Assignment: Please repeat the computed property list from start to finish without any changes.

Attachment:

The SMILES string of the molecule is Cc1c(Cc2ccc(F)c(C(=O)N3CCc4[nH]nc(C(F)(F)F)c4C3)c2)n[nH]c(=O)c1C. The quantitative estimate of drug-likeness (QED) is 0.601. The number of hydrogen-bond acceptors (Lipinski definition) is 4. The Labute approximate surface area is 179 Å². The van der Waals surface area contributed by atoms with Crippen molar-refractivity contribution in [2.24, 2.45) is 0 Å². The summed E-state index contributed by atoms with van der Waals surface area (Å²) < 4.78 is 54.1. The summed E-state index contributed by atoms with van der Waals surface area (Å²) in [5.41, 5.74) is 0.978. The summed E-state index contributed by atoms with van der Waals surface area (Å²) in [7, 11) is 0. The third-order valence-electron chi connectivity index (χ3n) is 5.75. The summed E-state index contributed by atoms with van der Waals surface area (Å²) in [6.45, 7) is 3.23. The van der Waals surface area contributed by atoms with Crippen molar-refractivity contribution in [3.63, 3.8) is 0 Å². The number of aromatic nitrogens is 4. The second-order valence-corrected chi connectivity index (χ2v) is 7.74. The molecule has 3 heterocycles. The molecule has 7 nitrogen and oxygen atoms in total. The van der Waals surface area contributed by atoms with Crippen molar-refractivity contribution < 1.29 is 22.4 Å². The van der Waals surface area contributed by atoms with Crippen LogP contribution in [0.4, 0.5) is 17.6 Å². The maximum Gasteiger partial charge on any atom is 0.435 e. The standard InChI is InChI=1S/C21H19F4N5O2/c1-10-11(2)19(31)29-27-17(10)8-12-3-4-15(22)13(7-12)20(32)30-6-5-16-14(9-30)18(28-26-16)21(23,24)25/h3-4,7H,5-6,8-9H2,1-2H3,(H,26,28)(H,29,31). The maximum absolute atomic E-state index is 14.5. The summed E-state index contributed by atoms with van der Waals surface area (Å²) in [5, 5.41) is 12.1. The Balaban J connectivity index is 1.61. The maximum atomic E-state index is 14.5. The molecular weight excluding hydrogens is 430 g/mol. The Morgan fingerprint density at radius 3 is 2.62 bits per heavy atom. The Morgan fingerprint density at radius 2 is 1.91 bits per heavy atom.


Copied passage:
The SMILES string of the molecule is Cc1c(Cc2ccc(F)c(C(=O)N3CCc4[nH]nc(C(F)(F)F)c4C3)c2)n[nH]c(=O)c1C. The quantitative estimate of drug-likeness (QED) is 0.601. The number of hydrogen-bond acceptors (Lipinski definition) is 4. The Labute approximate surface area is 179 Å². The van der Waals surface area contributed by atoms with Crippen molar-refractivity contribution in [2.24, 2.45) is 0 Å². The summed E-state index contributed by atoms with van der Waals surface area (Å²) < 4.78 is 54.1. The summed E-state index contributed by atoms with van der Waals surface area (Å²) in [5.41, 5.74) is 0.978. The summed E-state index contributed by atoms with van der Waals surface area (Å²) in [7, 11) is 0. The third-order valence-electron chi connectivity index (χ3n) is 5.75. The summed E-state index contributed by atoms with van der Waals surface area (Å²) in [6.45, 7) is 3.23. The van der Waals surface area contributed by atoms with Crippen molar-refractivity contribution in [3.63, 3.8) is 0 Å². The number of aromatic nitrogens is 4. The second-order valence-corrected chi connectivity index (χ2v) is 7.74. The molecule has 3 heterocycles. The molecule has 7 nitrogen and oxygen atoms in total. The van der Waals surface area contributed by atoms with Crippen molar-refractivity contribution < 1.29 is 22.4 Å². The van der Waals surface area contributed by atoms with Crippen LogP contribution in [0.4, 0.5) is 17.6 Å². The maximum Gasteiger partial charge on any atom is 0.435 e. The standard InChI is InChI=1S/C21H19F4N5O2/c1-10-11(2)19(31)29-27-17(10)8-12-3-4-15(22)13(7-12)20(32)30-6-5-16-14(9-30)18(28-26-16)21(23,24)25/h3-4,7H,5-6,8-9H2,1-2H3,(H,26,28)(H,29,31). The maximum absolute atomic E-state index is 14.5. The summed E-state index contributed by atoms with van der Waals surface area (Å²) in [5, 5.41) is 12.1. The Balaban J connectivity index is 1.61. The maximum atomic E-state index is 14.5. The molecular weight excluding hydrogens is 430 g/mol. The Morgan fingerprint density at radius 3 is 2.62 bits per heavy atom. The Morgan fingerprint density at radius 2 is 1.91 bits per heavy atom.